Will the passing of Senator Kennedy effect the outcome of health care reform? Our guests talk about how they remember the senator as well as how the health care debate rolls on during these dog days of summer. Lawmakers on both sides of the aisle are looking at one very influential group in particular: senior citizens. And while the Republicans wait for Senator Charles Grassley to decide where he falls on the debate, the Democrats continue to rally around their new poster politician for health care reform, former Vermont Governor Howard Dean. To make sense of this week in the health care reform debate is Jay Newton-Small, Washington reporter for Time Magazine; Jonathan Wilson, public radio reporter for WAMU in Washington; and Congressman Gerald Connolly (D-VA).
While newspapers and magazines have lined their pages with details of Bernie Madoff's deceit, the literary world is still trying to cash in on the embezzlement drama. The sixth book on the life and times of the convicted Ponzi schemer hits bookstores today.
The book was penned by Sheryl Weinstein, former CEO of Hadassah, the Women’s Zionist Organization of America, and one of Madoff’s investors. We speak to Motoko Rich, who covers the publishing industry for The New York Times, along with author and journalist Erin Arvedlund, whose book “Too Good to be True: The Rise and Fall of Bernie Madoff” just came out this month.
We’ve heard it before, but this time it might just stick: The Department of Transportation announced yesterday that the popular Cash for Clunkers program, which allows you to trade in your old gas-guzzler for up to $4500 towards a new fuel efficient car, is done as of Monday, August 24th. Although Congress added $2 billion to the program just weeks ago, the program's popularity means the money has run out far sooner than expected. To explain what is happening we talk to Micheline Maynard, senior business correspondent for the New York Times. We also talk to Brian Willian, the sales manager at Albany Honda in Georgia. He is awaiting a check from the government to reimburse him for the clunkers he's paid for under the program.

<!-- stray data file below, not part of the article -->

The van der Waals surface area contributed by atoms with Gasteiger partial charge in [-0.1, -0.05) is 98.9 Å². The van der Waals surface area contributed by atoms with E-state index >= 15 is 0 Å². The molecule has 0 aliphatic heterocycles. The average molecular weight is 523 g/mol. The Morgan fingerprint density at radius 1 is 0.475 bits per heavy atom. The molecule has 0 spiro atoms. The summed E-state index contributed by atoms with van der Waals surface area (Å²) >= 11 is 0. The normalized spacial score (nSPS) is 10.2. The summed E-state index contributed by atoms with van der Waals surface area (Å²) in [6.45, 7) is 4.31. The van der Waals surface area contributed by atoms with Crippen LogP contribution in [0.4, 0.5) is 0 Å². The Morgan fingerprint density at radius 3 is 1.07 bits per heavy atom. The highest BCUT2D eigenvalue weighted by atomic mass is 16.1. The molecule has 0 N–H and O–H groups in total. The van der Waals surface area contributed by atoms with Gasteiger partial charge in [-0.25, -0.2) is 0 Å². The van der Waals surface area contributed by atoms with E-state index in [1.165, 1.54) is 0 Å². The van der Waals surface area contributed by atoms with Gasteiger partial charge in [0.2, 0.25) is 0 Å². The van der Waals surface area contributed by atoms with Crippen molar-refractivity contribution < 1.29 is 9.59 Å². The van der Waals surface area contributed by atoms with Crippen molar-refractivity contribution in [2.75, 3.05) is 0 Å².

It's no kind of overstatement to say that CBS News legend Don Hewitt invented television news. As a producer he helped shape the careers of such respected news luminaries as Edward R. Murrow and Walter Cronkite at a time when broadcast television was just emerging from radio's shadow. He made news into hour-long, genre-spanning programs. Hewitt created 60 Minutes in 1968; the show was a huge success and helped turn correspondents like Morley Safer, Diane Sawyer, and Mike Wallace into household names. His death at 86 comes as another new medium, the internet, looms over the future of existing broadcast and print media. To talk about the life and legacy of Don Hewitt, we talk to New York Times reporter Jacques Steinberg and Hewitt's long time friend and former CBS producer Jeff Gralnick.
Health care, health care, health care. It’s all you see on the news, read in the papers, and hear on the radio. Will it pass? When? What will it look like if it does? What will things look like if it doesn't? We've been looking both at the broad strokes and picayune details of the various plans; today, we take a look at the potential ramifications of this debate on the political landscape.
The Democrats practically swept the 2006 elections and handily won the 2008 presidential elections, while the Republicans struggled with an identity crisis. But with this health care battle, has the G.O.P. found the grounds for a resurgence? Joining us with their take are Reihan Salam, from the New American Foundation, and Melissa Harris-Lacewell, professor of politics and African-American studies at Princeton University.